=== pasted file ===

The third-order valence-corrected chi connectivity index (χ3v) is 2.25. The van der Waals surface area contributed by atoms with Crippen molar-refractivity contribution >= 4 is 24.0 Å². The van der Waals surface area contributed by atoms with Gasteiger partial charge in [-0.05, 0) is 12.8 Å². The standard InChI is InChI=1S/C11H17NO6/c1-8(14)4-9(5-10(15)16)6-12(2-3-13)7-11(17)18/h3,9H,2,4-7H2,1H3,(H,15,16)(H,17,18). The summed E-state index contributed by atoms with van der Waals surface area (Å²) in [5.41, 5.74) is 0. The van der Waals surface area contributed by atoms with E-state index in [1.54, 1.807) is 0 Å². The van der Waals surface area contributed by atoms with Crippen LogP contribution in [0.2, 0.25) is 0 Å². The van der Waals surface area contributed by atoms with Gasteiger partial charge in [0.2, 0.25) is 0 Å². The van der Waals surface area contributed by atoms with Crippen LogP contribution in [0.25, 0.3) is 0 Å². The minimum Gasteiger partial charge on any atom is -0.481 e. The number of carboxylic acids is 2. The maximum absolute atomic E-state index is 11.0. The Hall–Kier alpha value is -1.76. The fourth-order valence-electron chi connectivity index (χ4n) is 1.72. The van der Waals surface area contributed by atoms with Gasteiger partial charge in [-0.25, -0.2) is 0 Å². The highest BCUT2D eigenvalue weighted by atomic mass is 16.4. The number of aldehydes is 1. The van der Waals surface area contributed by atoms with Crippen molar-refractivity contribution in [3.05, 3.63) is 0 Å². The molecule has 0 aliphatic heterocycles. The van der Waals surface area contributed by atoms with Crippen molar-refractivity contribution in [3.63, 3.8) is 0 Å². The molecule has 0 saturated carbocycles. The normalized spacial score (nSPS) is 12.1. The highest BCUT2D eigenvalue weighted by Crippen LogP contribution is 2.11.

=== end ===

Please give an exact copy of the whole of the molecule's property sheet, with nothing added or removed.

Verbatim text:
The third-order valence-corrected chi connectivity index (χ3v) is 2.25. The van der Waals surface area contributed by atoms with Crippen molar-refractivity contribution >= 4 is 24.0 Å². The van der Waals surface area contributed by atoms with Gasteiger partial charge in [-0.05, 0) is 12.8 Å². The standard InChI is InChI=1S/C11H17NO6/c1-8(14)4-9(5-10(15)16)6-12(2-3-13)7-11(17)18/h3,9H,2,4-7H2,1H3,(H,15,16)(H,17,18). The summed E-state index contributed by atoms with van der Waals surface area (Å²) in [5.41, 5.74) is 0. The van der Waals surface area contributed by atoms with E-state index in [1.54, 1.807) is 0 Å². The van der Waals surface area contributed by atoms with Crippen LogP contribution in [0.2, 0.25) is 0 Å². The van der Waals surface area contributed by atoms with Gasteiger partial charge in [0.2, 0.25) is 0 Å². The van der Waals surface area contributed by atoms with Crippen LogP contribution in [0.25, 0.3) is 0 Å². The minimum Gasteiger partial charge on any atom is -0.481 e. The number of carboxylic acids is 2. The maximum absolute atomic E-state index is 11.0. The Hall–Kier alpha value is -1.76. The fourth-order valence-electron chi connectivity index (χ4n) is 1.72. The van der Waals surface area contributed by atoms with Gasteiger partial charge in [-0.25, -0.2) is 0 Å². The highest BCUT2D eigenvalue weighted by atomic mass is 16.4. The number of aldehydes is 1. The van der Waals surface area contributed by atoms with Crippen molar-refractivity contribution in [3.05, 3.63) is 0 Å². The molecule has 0 aliphatic heterocycles. The van der Waals surface area contributed by atoms with Crippen molar-refractivity contribution in [3.63, 3.8) is 0 Å². The molecule has 0 saturated carbocycles. The normalized spacial score (nSPS) is 12.1. The highest BCUT2D eigenvalue weighted by Crippen LogP contribution is 2.11.